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Putting Together the Puzzle

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A young woman's apartment goes up in flames and a dashing young man saves the day! But to firefighter Louis Garcia, evidence at the scene didn't quite add up....at least, they didn't quite add up to that. He hunts down the source of the blaze.

Family X has suffered for generations from a deadly "curse." Most of the men in the family died, some at very young ages, from a particularly lethal form of pancreatic cancer. Seeking to break the pattern, a father comes to Dr. Teri Brentnall and her research partner Dr. Mary Bronner for answers. Reporter Lu Olkowski follows their decade-long race to find the source of the disease, in which Teri and Mary find themselves drawing blood samples in the bathroom of a sandwich shop and pulling in other researchers to ferret out answers. A dream team of researchers, including Drs. Brentnall and Bronner , Dr. Ru Chen, Dr. Tatjana Crnogorac-Jurcevic, Dr. Sally Down, Dr. Carol Otey, Dr. Kay Pogue-Geile, and Dr. Kara White Moyes, toiled until they could announce a powerful discovery.

Guests:

Dr. Teri Brentnall, Dr. Mary Bronner, Louis Garcia and Lu Olkowski

Comments [9]

Rochelle Rios from Arizona

What happened to Patient X? Did he get pancreatic cancer after all?

Oct. 15 2012 01:05 PM
Nila from Canada

I'm glad the firefighter was right about the arson case, but it gave me chills because it reminded me of this: http://www.newyorker.com/reporting/2009/09/07/090907fa_fact_grann

Arson investigations aren't so straightforward after all.

Dec. 22 2009 06:50 PM
Lu from Brooklyn

Marcy,

You are exactly right. Elma is in Western Washington. It was a mistake for us to use that piece of tape.

Hope you forgive us!

Feb. 11 2009 09:38 PM
Marcy from Olympia, WA

Great piece! I'm a huge fan of RadioLab!

I think there's one small mistake is this episode though. Elma is in Western Washington (in fact, not far from me). Unless I misheard the town name, or there's a second Elma on the other side of the state (what are the odds?).

Keep up the fantastic work!!

Feb. 05 2009 04:36 PM
Benjamin Wolinsky from Upper West Side

It seems that the more you try and cover the evidence, the more traces you leave behind.

Dec. 20 2008 05:50 PM
John W from Brooklyn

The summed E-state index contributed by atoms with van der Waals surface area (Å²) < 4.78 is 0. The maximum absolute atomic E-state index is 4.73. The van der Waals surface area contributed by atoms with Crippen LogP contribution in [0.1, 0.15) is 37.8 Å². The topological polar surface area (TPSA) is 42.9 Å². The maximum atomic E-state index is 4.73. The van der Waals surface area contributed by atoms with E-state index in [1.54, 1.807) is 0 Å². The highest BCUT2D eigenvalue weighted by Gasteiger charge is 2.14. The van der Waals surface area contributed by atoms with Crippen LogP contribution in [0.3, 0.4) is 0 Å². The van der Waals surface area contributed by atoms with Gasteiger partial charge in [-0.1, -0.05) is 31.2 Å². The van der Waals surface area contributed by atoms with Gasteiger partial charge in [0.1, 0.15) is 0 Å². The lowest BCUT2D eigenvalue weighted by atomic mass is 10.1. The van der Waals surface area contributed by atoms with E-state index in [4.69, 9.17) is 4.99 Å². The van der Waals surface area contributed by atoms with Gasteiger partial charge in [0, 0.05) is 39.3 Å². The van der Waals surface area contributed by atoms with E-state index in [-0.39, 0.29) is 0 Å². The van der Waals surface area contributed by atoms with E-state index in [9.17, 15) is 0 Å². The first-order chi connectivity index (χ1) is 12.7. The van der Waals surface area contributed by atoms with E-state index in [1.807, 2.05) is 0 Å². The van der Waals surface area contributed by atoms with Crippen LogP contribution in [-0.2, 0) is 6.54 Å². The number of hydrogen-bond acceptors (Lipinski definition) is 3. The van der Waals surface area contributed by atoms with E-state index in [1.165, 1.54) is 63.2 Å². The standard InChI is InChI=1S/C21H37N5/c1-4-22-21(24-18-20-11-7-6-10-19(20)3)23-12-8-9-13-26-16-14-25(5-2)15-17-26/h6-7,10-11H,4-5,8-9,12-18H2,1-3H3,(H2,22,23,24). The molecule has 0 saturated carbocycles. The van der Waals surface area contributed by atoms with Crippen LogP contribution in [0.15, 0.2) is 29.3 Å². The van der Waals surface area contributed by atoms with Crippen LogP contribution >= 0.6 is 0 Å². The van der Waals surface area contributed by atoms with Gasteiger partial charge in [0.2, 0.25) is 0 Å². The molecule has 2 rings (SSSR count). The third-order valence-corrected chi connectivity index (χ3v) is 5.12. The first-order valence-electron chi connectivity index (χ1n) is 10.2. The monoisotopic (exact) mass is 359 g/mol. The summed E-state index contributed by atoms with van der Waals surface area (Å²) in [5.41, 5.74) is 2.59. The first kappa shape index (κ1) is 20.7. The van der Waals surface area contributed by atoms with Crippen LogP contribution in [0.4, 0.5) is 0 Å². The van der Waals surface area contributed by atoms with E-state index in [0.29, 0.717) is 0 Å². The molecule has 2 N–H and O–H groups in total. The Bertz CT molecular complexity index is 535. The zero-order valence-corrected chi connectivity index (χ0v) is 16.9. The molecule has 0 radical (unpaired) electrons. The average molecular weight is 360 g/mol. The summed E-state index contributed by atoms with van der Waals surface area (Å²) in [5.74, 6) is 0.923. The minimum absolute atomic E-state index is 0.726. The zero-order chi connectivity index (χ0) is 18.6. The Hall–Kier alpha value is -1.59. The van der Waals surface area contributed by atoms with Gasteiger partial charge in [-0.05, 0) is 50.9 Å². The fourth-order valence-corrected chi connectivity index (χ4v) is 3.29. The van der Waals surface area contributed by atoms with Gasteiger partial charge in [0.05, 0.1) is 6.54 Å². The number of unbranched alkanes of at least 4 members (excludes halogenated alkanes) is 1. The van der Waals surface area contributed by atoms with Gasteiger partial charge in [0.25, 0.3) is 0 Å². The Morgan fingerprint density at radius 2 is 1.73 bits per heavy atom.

Great show. Fascinating to hear doctors portrayed in this way.

Dec. 15 2008 10:44 AM
Rikke Houd from Iceland

Listening again to Lu´s piece because it´s been in the back of my mind since last week and made me think so much about the personal stories behind facts, figures, medicines, science...things that often leave me feeling alienated. Death, cancer, unbearable knowledge...things that often make me feel afraid. This little story has changed my perception. I guess I just imagined being in the scientists shoes, jumped back into my own a little richer, so thanks again Lu.

Dec. 09 2008 07:34 AM
Lu Olkowski

Thought I'd post some additional links, in case anyone is interested in learning more about the science...

The original paper about the discovery
http://medicine.plosjournals.org/perlserv/?request=get-document&doi=10.1371/journal.pmed.0030516&ct=1

From the NYT: a very good, clear Q&A about pancreatic cancer and the team’s discovery
http://www.nytimes.com/2008/03/18/science/18conv.html

Dec. 02 2008 02:37 PM
Rikke Houd from Iceland

What a fine piece by Lu Olkowski. When listening, I thought: this is the kind of story that really can be told with radio, the fluent, many layered, rhythmical storytelling radio is capable of. To me it´s not a story about cancer or doctors or research, it´s about what happens when a person - the pathologist - faces her fears and puts her heart and soul into things - and discovers that she can bring change into the world. Beautiful, informative and different.

Dec. 02 2008 05:07 AM

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